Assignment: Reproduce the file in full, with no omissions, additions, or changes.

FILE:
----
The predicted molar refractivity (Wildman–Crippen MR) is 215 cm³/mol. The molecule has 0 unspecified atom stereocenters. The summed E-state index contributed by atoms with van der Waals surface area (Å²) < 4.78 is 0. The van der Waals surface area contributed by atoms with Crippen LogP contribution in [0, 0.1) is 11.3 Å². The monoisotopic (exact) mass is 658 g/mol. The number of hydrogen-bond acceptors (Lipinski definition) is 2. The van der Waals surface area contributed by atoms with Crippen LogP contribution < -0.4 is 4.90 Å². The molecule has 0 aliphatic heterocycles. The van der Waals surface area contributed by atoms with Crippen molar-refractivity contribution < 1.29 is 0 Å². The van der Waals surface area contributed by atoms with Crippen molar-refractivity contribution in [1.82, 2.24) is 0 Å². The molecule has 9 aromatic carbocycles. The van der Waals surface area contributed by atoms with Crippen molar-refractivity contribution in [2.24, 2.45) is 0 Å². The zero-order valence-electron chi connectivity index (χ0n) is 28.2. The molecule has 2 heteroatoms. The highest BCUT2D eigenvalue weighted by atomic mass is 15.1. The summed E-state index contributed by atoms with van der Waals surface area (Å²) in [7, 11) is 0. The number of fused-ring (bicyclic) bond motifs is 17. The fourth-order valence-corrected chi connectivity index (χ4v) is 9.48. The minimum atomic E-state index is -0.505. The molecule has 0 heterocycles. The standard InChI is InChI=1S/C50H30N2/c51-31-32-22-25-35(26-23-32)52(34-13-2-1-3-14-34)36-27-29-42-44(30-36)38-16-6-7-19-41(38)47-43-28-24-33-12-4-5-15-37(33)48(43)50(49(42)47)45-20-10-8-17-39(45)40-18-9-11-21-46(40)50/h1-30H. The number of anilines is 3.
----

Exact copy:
The predicted molar refractivity (Wildman–Crippen MR) is 215 cm³/mol. The molecule has 0 unspecified atom stereocenters. The summed E-state index contributed by atoms with van der Waals surface area (Å²) < 4.78 is 0. The van der Waals surface area contributed by atoms with Crippen LogP contribution in [0, 0.1) is 11.3 Å². The monoisotopic (exact) mass is 658 g/mol. The number of hydrogen-bond acceptors (Lipinski definition) is 2. The van der Waals surface area contributed by atoms with Crippen LogP contribution < -0.4 is 4.90 Å². The molecule has 0 aliphatic heterocycles. The van der Waals surface area contributed by atoms with Crippen molar-refractivity contribution < 1.29 is 0 Å². The van der Waals surface area contributed by atoms with Crippen molar-refractivity contribution in [1.82, 2.24) is 0 Å². The molecule has 9 aromatic carbocycles. The van der Waals surface area contributed by atoms with Crippen molar-refractivity contribution in [2.24, 2.45) is 0 Å². The zero-order valence-electron chi connectivity index (χ0n) is 28.2. The molecule has 2 heteroatoms. The highest BCUT2D eigenvalue weighted by atomic mass is 15.1. The summed E-state index contributed by atoms with van der Waals surface area (Å²) in [7, 11) is 0. The number of fused-ring (bicyclic) bond motifs is 17. The fourth-order valence-corrected chi connectivity index (χ4v) is 9.48. The minimum atomic E-state index is -0.505. The molecule has 0 heterocycles. The standard InChI is InChI=1S/C50H30N2/c51-31-32-22-25-35(26-23-32)52(34-13-2-1-3-14-34)36-27-29-42-44(30-36)38-16-6-7-19-41(38)47-43-28-24-33-12-4-5-15-37(33)48(43)50(49(42)47)45-20-10-8-17-39(45)40-18-9-11-21-46(40)50/h1-30H. The number of anilines is 3.